Brazil urged to expand
land rental market but small farmers aren't convinced
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[September 08, 2016]
By Chris Arsenault
RIO PRETO, Brazil (Thomson Reuters
Foundation) - Brazilian farmer Ivan Engler shakes his head at the
thought of renting out his land, where he grows sweet potato and
passion fruit, despite overtures from a big agricultural company
keen to expand its territory.
For years, the farmer raised his family on this 11-hectare plot of
land outside Brasilia. The proceeds have fed, clothed and provided
his children with an education.
"For the wellbeing of my family, I thought about renting my land,"
Engler told the Thomson Reuters Foundation.
"But I don't want to rent my land to bigger companies or big farms
... I like seeing my small farm grow."
In many developed countries, big commercial agricultural firms often
lease land from small-scale farmers to help consolidate land
Supporters of the practice say it can help improve efficiency and
profitability in farm operations while safeguarding long-term land
rights for farmers like Engler.
However, in Brazil, where one percent of the population owns nearly
half the land and territorial conflicts are common due to a lack of
property deeds, many small-scale growers are not convinced they
should pursue commercial rental deals.
Their concerns could be a stumbling block to efforts to boost
production in Brazil, which is already the world's largest exporter
of sugar, coffee and beef.
If Brazil's newly-installed government is to achieve its goal of
expanding the country's vast agricultural potential, the slow rental
market needs to be addressed, land experts say.
"The best way to get this (growth) would be through a rental
market," said Maximo Torero, director of markets at the Washington
D.C.-based International Food Policy Research Group (IFPRI).
"The farmers are included; they still have ownership," Torero told
the Thomson Reuters Foundation.
"They get rent money and the land is used more effectively."
Under rental agreements, small-scale landowners retain their title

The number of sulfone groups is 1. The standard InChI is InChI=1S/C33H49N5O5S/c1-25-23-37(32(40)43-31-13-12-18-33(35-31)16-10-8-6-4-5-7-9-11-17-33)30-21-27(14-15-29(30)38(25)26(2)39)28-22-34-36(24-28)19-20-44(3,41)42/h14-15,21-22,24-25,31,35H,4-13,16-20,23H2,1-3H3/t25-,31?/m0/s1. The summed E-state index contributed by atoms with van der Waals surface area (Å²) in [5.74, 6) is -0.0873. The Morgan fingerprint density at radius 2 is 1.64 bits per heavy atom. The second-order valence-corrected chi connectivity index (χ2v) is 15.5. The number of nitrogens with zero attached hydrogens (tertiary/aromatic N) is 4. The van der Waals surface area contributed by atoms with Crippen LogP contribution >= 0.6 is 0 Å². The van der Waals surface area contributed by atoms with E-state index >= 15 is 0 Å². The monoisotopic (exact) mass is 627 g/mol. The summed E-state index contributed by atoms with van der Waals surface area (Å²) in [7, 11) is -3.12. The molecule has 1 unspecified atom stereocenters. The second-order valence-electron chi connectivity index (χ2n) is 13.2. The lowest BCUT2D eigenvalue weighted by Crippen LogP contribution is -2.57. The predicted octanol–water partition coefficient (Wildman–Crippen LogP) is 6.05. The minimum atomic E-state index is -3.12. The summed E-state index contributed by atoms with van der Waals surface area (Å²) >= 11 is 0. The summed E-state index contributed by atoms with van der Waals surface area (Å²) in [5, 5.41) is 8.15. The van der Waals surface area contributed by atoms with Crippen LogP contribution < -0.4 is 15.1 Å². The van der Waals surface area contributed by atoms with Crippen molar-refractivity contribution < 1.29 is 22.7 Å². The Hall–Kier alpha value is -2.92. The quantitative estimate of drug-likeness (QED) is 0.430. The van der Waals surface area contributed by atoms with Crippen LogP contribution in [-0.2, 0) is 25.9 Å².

deeds, but larger companies with access to capital and machinery pay
for the right to use the land to grow their crops.
Owners' fears their land could be taken over in unscrupulous
business dealings have contributed to a weak farmland rental market
in Brazil, which has cumbersome regulations in comparison with other
major economies, researchers say.
Less than four percent of Brazil's farmland is rented under lease or
sharecropping contracts compared to 33 percent in Europe or 38
percent in the United States, according to the World Census of
"A lot of Brazilians view land renting as exploitative," said Lee
Alston, a professor of economics at Indiana University, who studies
Frequent land conflicts in South America's largest country and
unclear property titles in rural areas have deterred owners from
renting their land, Alston said.
[to top of second column]
An aerial view of a tract of Amazon jungle recently cleared by
loggers and farmers near the city of Novo Progresso, Brazil
September 22, 2013. Picture taken September 22, 2013. REUTERS/Nacho
"They fear it could be expropriated," he told the Thomson Reuters
The government needs to simplify rental contracts so investments are
protected, he said.
The expansion of land rentals has also run into criticism for
favoring the production of monoculture crops like soy or sugar by
large farms, rather than more varied food for local consumption.
"Land rentals usually mean that a rich farmer will exploit the land
of a poor farmer," said Daniel Balaban, director of the United
Nations Centre of Excellence Against Hunger in Brasilia.
"It's not in the best interest of Brazilian public policies to
encourage the expansion of this market," he told the Thomson Reuters
Seventy percent of the food consumed by Brazilians is grown by small
farmers, according to U.N. data.
If they rent out their land, larger farms are more likely to grow
less healthy food for export, Balaban said.
"For small farmers the land is not only their work," Balaban said.
"It's their home."
Back on his farm, Engler, the fruit and vegetable grower, agrees.
Today, he isn't keen on renting his land to a larger operation, but
he says his views might change as he gets older.
Engler's two daughters have moved away from the farm to take jobs in
the city. They show little interest in moving back to the
countryside to work on the land, he said.
"I am not sure yet what I will do in the future," Engler said,
adding that his daughters might want to rent out the land once he
(Reporting by Chris Arsenault; Editing by Paola Totaro and Katie
Nguyen.; Please credit the Thomson Reuters Foundation, the
charitable arm of Thomson Reuters, that covers humanitarian news,
women's rights, trafficking and climate change. Visit news.trust.org)
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